These conditions implied the following air–solid ratios Fig. 1. Removal efficiencies from the aqueous phase obtained (A/S): 0.07 (12 1C) and 0.01 (25 1C).
during the coagulation–flocculation assays.
The effect of the initial content of fat in wastewaters and temperature (12 and 25 1C) was studied. Two types reduction (around 50%). The concentrations of Diaze- of wastewaters with different concentrations of fat were pam and Naproxen were reduced by 20–25%. While for used: a LF and HF wastewater, with approximately 60 Diazepam there were no significant differences between and 150 mg lÀ1. The assays were carried out in duplicate.
ferric chloride and aluminum sulfate, Naproxen was shows the results obtained for the different only removed with ferric chloride. In both cases, PAX PPCPs considered when LF wastewaters were used. A was the less effective additive (below 5%).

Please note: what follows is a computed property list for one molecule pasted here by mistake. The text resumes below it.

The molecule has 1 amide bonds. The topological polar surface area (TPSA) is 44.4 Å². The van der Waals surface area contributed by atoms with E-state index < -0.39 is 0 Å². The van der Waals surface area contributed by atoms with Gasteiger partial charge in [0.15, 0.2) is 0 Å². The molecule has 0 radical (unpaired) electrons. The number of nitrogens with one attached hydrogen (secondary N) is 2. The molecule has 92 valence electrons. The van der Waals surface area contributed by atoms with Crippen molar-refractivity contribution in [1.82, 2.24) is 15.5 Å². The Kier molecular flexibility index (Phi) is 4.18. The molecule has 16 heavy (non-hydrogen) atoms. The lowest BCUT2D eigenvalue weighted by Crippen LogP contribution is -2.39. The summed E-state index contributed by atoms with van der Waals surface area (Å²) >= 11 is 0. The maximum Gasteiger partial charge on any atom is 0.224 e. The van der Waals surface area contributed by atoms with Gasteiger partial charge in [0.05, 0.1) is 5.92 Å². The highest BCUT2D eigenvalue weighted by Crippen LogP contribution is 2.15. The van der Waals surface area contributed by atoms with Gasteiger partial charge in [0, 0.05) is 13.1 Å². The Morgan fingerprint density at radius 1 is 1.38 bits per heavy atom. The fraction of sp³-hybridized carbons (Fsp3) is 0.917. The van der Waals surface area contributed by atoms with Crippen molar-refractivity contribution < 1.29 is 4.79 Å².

similar behavior between both musks can be observed: The different behavior obtained in coagulation–floc- culation assays for each compound can be explained by substantially reduced at both temperatures (35–45%), their different physico-chemical properties. In this way, with the highest removal by efficiencies being obtained the good removal of musks is concordant with their high at 25 1C. The elimination of Diazepam was similar to ability to attach to solid particles (log Kd values between that obtained for musks (40–45%), although no 3.3 and 3.7), mainly due to hydrophobic interactions significant difference was observed between both tem- with the lipid fractions of the sludge cells membrane peratures. However, according to its lower lipophilicity (log Kow around 2.4), Carbamazepine was removed The maximum removal efficiency expected for a given to a lesser extent (around 20%) independently of the compound can be estimated from its distributionbetween the solid (Eq. (2)) and the aqueous (Eq. (3)) phases, using the Kd value and the PPCP concentrationin the aqueous (S) and solid (X) phase. For musks, these maximum values ranged from 60% to 85%, very close to those obtained in these experiments (50–70%): When applying the same methodology for calculating the elimination of Diclofenac, which could be obtained after a coagulation–flocculation treatment, just con- sidering its Kd value (log Kd ranged from 1.2 to 2.7), theforeseen figures (15–40%) appear to be quite lower that those obtained in the experiments (50–70%). This can bedue to the acidic nature of this compound (pKa$4), Fig. 2. Removal efficiencies from the aqueous phase obtained which in aqueous phase remains partially ionized. The during the flotation assays with low fat (60 mg lÀ1) wastewaters.